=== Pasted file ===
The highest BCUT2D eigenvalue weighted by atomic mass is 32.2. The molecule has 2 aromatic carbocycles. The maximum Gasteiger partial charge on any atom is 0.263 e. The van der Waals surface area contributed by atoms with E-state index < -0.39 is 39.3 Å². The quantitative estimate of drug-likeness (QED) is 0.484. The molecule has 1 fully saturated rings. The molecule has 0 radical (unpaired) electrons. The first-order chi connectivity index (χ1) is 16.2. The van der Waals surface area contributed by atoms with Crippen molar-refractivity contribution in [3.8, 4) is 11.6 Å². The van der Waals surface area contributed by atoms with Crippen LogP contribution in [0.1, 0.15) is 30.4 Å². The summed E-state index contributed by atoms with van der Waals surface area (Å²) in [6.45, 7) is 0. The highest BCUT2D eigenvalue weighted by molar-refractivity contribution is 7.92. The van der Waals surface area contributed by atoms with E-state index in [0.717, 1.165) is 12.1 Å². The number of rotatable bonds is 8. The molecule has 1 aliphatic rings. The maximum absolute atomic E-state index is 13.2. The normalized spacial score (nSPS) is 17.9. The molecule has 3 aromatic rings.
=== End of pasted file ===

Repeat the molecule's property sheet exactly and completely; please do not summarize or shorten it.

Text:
The highest BCUT2D eigenvalue weighted by atomic mass is 32.2. The molecule has 2 aromatic carbocycles. The maximum Gasteiger partial charge on any atom is 0.263 e. The van der Waals surface area contributed by atoms with E-state index < -0.39 is 39.3 Å². The quantitative estimate of drug-likeness (QED) is 0.484. The molecule has 1 fully saturated rings. The molecule has 0 radical (unpaired) electrons. The first-order chi connectivity index (χ1) is 16.2. The van der Waals surface area contributed by atoms with Crippen molar-refractivity contribution in [3.8, 4) is 11.6 Å². The van der Waals surface area contributed by atoms with Crippen LogP contribution in [0.1, 0.15) is 30.4 Å². The summed E-state index contributed by atoms with van der Waals surface area (Å²) in [6.45, 7) is 0. The highest BCUT2D eigenvalue weighted by molar-refractivity contribution is 7.92. The van der Waals surface area contributed by atoms with E-state index in [0.717, 1.165) is 12.1 Å². The number of rotatable bonds is 8. The molecule has 1 aliphatic rings. The maximum absolute atomic E-state index is 13.2. The normalized spacial score (nSPS) is 17.9. The molecule has 3 aromatic rings.